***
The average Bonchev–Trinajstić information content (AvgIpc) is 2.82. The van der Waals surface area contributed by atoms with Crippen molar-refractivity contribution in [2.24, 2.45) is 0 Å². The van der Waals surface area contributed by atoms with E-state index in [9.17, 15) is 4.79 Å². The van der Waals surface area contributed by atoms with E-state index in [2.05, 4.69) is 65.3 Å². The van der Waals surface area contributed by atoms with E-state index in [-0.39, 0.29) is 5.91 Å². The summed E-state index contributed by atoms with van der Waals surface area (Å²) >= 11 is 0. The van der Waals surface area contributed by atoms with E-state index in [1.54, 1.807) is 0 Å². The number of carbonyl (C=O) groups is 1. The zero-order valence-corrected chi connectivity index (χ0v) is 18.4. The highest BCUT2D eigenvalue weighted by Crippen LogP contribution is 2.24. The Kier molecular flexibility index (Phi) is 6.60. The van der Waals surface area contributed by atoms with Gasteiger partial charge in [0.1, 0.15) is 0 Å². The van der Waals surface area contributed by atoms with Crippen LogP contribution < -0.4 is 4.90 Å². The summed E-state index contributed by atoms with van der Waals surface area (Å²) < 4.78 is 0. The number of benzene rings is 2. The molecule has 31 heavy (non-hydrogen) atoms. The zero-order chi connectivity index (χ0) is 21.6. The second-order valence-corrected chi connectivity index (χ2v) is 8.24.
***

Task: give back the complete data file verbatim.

The average Bonchev–Trinajstić information content (AvgIpc) is 2.82. The van der Waals surface area contributed by atoms with Crippen molar-refractivity contribution in [2.24, 2.45) is 0 Å². The van der Waals surface area contributed by atoms with E-state index in [9.17, 15) is 4.79 Å². The van der Waals surface area contributed by atoms with E-state index in [2.05, 4.69) is 65.3 Å². The van der Waals surface area contributed by atoms with E-state index in [-0.39, 0.29) is 5.91 Å². The summed E-state index contributed by atoms with van der Waals surface area (Å²) >= 11 is 0. The van der Waals surface area contributed by atoms with E-state index in [1.54, 1.807) is 0 Å². The number of carbonyl (C=O) groups is 1. The zero-order valence-corrected chi connectivity index (χ0v) is 18.4. The highest BCUT2D eigenvalue weighted by Crippen LogP contribution is 2.24. The Kier molecular flexibility index (Phi) is 6.60. The van der Waals surface area contributed by atoms with Gasteiger partial charge in [0.1, 0.15) is 0 Å². The van der Waals surface area contributed by atoms with Crippen LogP contribution < -0.4 is 4.90 Å². The summed E-state index contributed by atoms with van der Waals surface area (Å²) < 4.78 is 0. The number of benzene rings is 2. The molecule has 31 heavy (non-hydrogen) atoms. The zero-order chi connectivity index (χ0) is 21.6. The second-order valence-corrected chi connectivity index (χ2v) is 8.24.